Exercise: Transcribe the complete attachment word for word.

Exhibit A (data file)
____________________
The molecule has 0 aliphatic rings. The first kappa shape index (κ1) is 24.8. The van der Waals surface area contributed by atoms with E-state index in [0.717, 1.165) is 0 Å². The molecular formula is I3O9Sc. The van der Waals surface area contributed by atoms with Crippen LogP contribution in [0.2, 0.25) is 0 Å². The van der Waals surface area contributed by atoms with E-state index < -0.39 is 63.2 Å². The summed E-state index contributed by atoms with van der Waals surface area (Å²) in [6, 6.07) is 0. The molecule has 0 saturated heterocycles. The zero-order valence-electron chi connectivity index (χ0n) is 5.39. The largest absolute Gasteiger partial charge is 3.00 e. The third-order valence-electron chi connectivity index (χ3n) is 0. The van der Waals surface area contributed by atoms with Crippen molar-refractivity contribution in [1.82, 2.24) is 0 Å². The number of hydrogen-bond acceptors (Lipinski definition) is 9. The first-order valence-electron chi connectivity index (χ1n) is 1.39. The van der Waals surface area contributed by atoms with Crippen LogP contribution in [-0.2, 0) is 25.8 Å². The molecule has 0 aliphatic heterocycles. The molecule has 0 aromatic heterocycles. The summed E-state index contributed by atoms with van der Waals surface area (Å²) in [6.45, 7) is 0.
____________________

The molecule has 0 aliphatic rings. The first kappa shape index (κ1) is 24.8. The van der Waals surface area contributed by atoms with E-state index in [0.717, 1.165) is 0 Å². The molecular formula is I3O9Sc. The van der Waals surface area contributed by atoms with Crippen LogP contribution in [0.2, 0.25) is 0 Å². The van der Waals surface area contributed by atoms with E-state index < -0.39 is 63.2 Å². The summed E-state index contributed by atoms with van der Waals surface area (Å²) in [6, 6.07) is 0. The molecule has 0 saturated heterocycles. The zero-order valence-electron chi connectivity index (χ0n) is 5.39. The largest absolute Gasteiger partial charge is 3.00 e. The third-order valence-electron chi connectivity index (χ3n) is 0. The van der Waals surface area contributed by atoms with Crippen molar-refractivity contribution in [1.82, 2.24) is 0 Å². The number of hydrogen-bond acceptors (Lipinski definition) is 9. The first-order valence-electron chi connectivity index (χ1n) is 1.39. The van der Waals surface area contributed by atoms with Crippen LogP contribution in [-0.2, 0) is 25.8 Å². The molecule has 0 aliphatic heterocycles. The molecule has 0 aromatic heterocycles. The summed E-state index contributed by atoms with van der Waals surface area (Å²) in [6.45, 7) is 0.